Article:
US 5135887 A
A simple effective and fairly stable boron source that is easy to prepare and simple to operate under UHV processing conditions is disclosed. The method for fabricating this boron source includes the in situ alloying of boron into a high melting point elemental semiconductor material, preferably silicon, in the hearth of an electron beam evaporator. A supersaturated solution of boron in silicon is created by melting the silicon and dissolving the boron into it and quenching the solution. The boron needs to be of high purity and may be in the form of crystalline granules for this to take place under controlled conditions and moderate power levels. When silicon is evaporated from this resultant silicon-boron alloy source, the silicon evaporates uncontaminated from a molten pool of the alloy in the center of the hearth. A segregation of boron into the liquid phase occurs and a segregation takes place from this molten phase into the vapor phase that is being evaporated from the pool. The boron incorporates without complex kinetics into the growing layers such as Si, Ge, Si-Ge alloys and metals as a dopant.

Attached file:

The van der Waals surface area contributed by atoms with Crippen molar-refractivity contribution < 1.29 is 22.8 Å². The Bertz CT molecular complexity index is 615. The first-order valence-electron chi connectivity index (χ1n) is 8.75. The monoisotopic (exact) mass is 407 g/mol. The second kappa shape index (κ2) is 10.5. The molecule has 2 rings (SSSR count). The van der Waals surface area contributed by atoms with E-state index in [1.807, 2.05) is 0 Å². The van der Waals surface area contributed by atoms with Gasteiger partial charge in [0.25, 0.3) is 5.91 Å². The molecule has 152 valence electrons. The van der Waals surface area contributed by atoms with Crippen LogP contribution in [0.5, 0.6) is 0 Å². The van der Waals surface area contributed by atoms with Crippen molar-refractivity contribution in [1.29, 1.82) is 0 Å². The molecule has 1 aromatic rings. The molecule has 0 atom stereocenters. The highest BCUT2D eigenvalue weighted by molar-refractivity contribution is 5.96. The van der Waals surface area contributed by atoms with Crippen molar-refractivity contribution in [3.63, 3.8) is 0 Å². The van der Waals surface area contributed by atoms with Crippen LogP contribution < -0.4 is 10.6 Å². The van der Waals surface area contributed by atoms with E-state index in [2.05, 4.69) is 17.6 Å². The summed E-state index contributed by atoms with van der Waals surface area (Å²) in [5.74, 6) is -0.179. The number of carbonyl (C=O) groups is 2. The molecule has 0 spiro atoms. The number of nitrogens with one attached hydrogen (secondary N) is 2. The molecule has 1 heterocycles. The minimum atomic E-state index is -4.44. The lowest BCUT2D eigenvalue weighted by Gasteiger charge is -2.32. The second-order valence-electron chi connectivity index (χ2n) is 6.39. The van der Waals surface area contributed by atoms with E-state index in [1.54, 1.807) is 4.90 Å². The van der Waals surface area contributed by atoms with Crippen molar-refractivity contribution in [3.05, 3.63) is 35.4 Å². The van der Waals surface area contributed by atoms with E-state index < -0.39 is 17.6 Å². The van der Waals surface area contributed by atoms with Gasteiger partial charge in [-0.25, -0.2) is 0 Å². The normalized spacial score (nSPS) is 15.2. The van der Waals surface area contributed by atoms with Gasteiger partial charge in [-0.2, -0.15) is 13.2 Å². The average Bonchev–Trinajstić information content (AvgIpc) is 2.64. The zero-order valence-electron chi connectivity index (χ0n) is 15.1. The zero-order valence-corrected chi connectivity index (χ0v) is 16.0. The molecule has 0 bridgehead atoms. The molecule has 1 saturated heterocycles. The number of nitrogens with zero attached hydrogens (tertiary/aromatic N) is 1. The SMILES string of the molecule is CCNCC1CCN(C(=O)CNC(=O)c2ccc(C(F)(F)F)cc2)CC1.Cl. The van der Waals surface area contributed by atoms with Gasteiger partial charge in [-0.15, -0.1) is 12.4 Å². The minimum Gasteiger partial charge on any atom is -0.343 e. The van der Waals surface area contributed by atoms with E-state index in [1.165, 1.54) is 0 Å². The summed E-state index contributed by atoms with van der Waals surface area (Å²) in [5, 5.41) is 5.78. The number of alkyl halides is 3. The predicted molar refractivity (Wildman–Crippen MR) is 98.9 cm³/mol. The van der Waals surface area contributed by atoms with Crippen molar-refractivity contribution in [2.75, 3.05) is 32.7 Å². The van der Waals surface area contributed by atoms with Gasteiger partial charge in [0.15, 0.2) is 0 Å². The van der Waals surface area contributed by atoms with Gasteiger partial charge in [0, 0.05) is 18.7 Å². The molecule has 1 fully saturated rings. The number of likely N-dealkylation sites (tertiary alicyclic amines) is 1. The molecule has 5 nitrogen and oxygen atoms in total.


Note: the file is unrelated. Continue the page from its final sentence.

1. A method of doping a substrate composed of germanium comprising the steps of:
(a) the step of making an alloy of boron and a high melting point elemental semiconductor material for doping semiconductors by mixing boron and said elemental semiconductor material in a hearth and melting and quenching said elemental semiconductor material and boron in said hearth;
(b) the step of directing a beam of electrons onto said alloy thereby vaporizing said alloy to form a molecular beam, and
(c) the step of directing said molecular beam of vaporized boron and elemental semiconductor material onto the surface of said substrate to dope said germanium substrate with said boron.
2. The method of claim 1 wherein said substrate is composed of silicon-germanium alloy.
3. The method of claim 2 wherein said elemental semiconductor material is germanium.
This application is divisional of Ser. No. 07/419,188, filed Oct. 10, 1989, now abandoned.
1. Field of the Invention
The present invention relates generally to a doping process for silicon films using Molecular Beam Epitaxy (MBE) and, more specifically, to a novel boron doping source for silicon MBE.
2. Description of the Prior Art